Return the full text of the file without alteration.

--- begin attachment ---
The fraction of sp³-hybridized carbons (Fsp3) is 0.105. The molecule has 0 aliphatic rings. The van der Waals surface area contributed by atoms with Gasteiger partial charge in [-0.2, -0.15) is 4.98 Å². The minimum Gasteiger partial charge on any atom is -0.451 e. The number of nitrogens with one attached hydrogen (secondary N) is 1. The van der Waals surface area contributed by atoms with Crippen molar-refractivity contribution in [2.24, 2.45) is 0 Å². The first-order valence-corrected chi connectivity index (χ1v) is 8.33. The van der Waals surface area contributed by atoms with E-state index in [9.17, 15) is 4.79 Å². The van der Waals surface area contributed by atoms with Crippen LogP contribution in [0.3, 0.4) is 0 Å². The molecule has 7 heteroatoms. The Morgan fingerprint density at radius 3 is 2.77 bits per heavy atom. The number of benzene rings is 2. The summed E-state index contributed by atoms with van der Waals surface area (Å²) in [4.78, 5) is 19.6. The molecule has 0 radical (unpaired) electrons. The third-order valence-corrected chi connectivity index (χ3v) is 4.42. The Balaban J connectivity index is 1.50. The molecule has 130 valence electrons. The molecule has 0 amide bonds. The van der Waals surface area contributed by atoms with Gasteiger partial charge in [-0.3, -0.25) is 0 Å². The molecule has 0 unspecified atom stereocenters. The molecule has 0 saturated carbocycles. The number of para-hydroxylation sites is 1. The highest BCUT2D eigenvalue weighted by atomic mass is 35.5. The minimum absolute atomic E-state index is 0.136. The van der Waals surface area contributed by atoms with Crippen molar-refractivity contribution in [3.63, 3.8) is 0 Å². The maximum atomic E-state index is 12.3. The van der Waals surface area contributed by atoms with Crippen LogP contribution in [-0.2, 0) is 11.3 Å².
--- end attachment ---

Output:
The fraction of sp³-hybridized carbons (Fsp3) is 0.105. The molecule has 0 aliphatic rings. The van der Waals surface area contributed by atoms with Gasteiger partial charge in [-0.2, -0.15) is 4.98 Å². The minimum Gasteiger partial charge on any atom is -0.451 e. The number of nitrogens with one attached hydrogen (secondary N) is 1. The van der Waals surface area contributed by atoms with Crippen molar-refractivity contribution in [2.24, 2.45) is 0 Å². The first-order valence-corrected chi connectivity index (χ1v) is 8.33. The van der Waals surface area contributed by atoms with E-state index in [9.17, 15) is 4.79 Å². The van der Waals surface area contributed by atoms with Crippen LogP contribution in [0.3, 0.4) is 0 Å². The molecule has 7 heteroatoms. The Morgan fingerprint density at radius 3 is 2.77 bits per heavy atom. The number of benzene rings is 2. The summed E-state index contributed by atoms with van der Waals surface area (Å²) in [4.78, 5) is 19.6. The molecule has 0 radical (unpaired) electrons. The third-order valence-corrected chi connectivity index (χ3v) is 4.42. The Balaban J connectivity index is 1.50. The molecule has 130 valence electrons. The molecule has 0 amide bonds. The van der Waals surface area contributed by atoms with Gasteiger partial charge in [-0.3, -0.25) is 0 Å². The molecule has 0 unspecified atom stereocenters. The molecule has 0 saturated carbocycles. The number of para-hydroxylation sites is 1. The highest BCUT2D eigenvalue weighted by atomic mass is 35.5. The minimum absolute atomic E-state index is 0.136. The van der Waals surface area contributed by atoms with Crippen molar-refractivity contribution in [3.63, 3.8) is 0 Å². The maximum atomic E-state index is 12.3. The van der Waals surface area contributed by atoms with Crippen LogP contribution in [-0.2, 0) is 11.3 Å².